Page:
Part of my mission at Fed by the Farm is sharing simple whole food recipes made with ingredients sourced from local farms. So what is whole food, and what does it mean for a recipe to be made with whole foods?
Let’s dive into answering those questions!
Whole Food Definition
Think of a whole food as something you’d eat in its whole, natural form. Whole foods are unprocessed, or only minimally processed, before being consumed or used in a recipe.
One way to recognize whole foods is they do not have an ingredient list. Whole food just is. It exists in nature, no one needs to create it.
Let’s look at some examples of what whole food is and isn’t.
Examples of whole foods (unprocessed)
This is whole food at its purest. There is nothing added or taken away.
- Fresh vegetables (ex. potatoes, carrots, asparagus)
- Cuts of meat or fish (ex. chuck roast, chicken breast, filet of salmon)
- Fruit (ex. strawberry, apple, watermelon)
- Raw milk
Examples of whole foods (minimally processed)
Minimally processed whole foods are whole foods that have been processed in some small way.
They may be frozen, dried, peeled or chopped before you buy them. Minimally processed whole foods do not contain an ingredient list, except maybe bacteria cultures in the case of yogurt.
- Dried herbs
- Frozen fruit
- Quinoa, Brown rice, Lentils
- Whole wheat flour
- Plain unsweetened yogurt (aka fermented milk)
- Steel cut oats
What is not a whole food
Foods that contain an ingredient list, or that have been heavily processed into the form you see at the grocery store, are not whole foods.
These are not whole foods:
- Canned soup
- White flour (bleached and unbleached)
- Vegan burgers
- Canned fruit packed with syrup
- Breakfast cereal
- Snack bars
I hope those examples help clear up what is and isn’t a whole food. If you’re still unsure, feel free to post in the comment section below and I’ll weigh in.
Questions to Ask Yourself When Shopping for Whole Foods
If you’re shopping for whole foods, it’s helpful to have a quick check you can make before putting something into your grocery cart.
It doesn’t need to be complicated or time-consuming. Just ask yourself these two questions when shopping for food:
- Does this have an ingredient list?
- Is this something I could find existing in nature?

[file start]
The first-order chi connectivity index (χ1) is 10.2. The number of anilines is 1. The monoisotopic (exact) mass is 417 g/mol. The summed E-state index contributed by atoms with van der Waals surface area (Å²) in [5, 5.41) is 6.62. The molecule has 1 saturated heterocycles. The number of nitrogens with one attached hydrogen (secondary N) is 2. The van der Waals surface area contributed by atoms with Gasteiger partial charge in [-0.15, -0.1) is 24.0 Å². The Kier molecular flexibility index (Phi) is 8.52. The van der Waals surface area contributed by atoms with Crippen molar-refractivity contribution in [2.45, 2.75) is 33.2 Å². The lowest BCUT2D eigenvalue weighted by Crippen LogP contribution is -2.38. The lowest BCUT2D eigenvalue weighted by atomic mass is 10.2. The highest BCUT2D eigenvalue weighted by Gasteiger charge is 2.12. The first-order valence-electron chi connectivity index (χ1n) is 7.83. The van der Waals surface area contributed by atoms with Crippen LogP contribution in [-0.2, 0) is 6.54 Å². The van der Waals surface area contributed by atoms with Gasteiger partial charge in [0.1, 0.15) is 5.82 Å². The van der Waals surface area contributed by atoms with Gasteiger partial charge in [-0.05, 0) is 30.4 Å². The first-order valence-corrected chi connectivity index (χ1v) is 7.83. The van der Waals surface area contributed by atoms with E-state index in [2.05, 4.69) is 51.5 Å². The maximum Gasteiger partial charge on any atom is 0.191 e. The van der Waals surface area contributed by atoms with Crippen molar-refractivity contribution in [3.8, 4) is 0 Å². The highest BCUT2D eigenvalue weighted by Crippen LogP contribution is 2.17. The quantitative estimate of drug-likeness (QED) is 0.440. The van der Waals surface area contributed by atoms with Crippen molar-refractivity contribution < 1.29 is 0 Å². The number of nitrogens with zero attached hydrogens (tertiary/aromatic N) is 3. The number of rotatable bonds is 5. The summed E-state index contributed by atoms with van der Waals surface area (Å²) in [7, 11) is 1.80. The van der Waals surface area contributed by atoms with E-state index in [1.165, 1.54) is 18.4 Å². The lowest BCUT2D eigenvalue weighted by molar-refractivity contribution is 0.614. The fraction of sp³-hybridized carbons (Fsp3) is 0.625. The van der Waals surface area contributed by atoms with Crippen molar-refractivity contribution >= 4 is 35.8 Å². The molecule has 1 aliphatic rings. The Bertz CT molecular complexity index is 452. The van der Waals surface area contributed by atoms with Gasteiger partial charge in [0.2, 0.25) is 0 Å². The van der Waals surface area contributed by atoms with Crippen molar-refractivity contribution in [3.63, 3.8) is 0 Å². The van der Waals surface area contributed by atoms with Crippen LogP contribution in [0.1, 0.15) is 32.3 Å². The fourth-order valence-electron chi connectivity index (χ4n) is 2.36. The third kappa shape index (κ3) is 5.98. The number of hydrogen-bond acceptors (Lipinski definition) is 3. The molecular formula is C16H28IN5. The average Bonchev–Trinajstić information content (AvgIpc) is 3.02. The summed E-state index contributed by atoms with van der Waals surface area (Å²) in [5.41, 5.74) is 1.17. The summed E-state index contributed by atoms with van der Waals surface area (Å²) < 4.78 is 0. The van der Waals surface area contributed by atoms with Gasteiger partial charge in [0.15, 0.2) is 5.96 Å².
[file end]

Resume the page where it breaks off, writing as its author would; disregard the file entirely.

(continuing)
If it’s a canned whole food and the only other item on the ingredient list is salt, proceed with caution.
I say “proceed with caution” because it’s worth asking yourself why you’re buying a canned food rather than the fresh or even frozen version. Is this an unconscious habit, or is it purposeful?
Whole Food Recipe Swaps
Here in the United States it’s quite common to cook meals with processed ingredients. You may not even realize how often you’re serving heavily processed homemade meals in your own kitchen.
Campbell’s knows how convenient processed ingredients can be. They boosted sales over 100 years ago when they started publishing easy meal recipes made with a can of soup. Today these recipes are commonplace in many homes around the world.
Let’s look at some recipe swaps you can make in your kitchen to take a dish from being made with processed ingredients, to being made with whole food ingredients.
|Instead Of||Make This|
|Green bean casserole with canned cream of mushroom soup and a tin of fried onions||Sauteed Green Beans with Garlic|
|Candied sweet potatoes with sugar and marshmallows||Roasted Acorn Squash|
|Chicken pot pie with canned gravy, rotisserie chicken and a processed pie crust||Chicken Pot Pie from Scratch|
|Boxed cereal for breakfast||Steel Cut Oats with Fruit|
|Salad with store-bought salad dressing||Salad with Homemade Vinaigrette|
|Frozen hash browns for breakfast||Pan-fried or Roasted Potatoes|
|Seasoning meat with a packet of dried soup mix||Season meat with fresh or dried herbs|
|Flavored yogurt from the grocery store||Plain yogurt with homemade compote|
Final Thoughts on Whole Foods
I’m so glad you read this far and are taking an interest in being mindful about your food choices. Cooking with whole foods is one of the ways we, as a society, can get back to our roots when it comes to what we eat.
The industrialization of our food system, and the processed ‘convenience’ foods that it resulted in, is relatively new for humans. Whole foods are what our ancestors ate and for them it was just food.
Follow along here or on Instagram for more whole food recipes, inspiration and encouragement.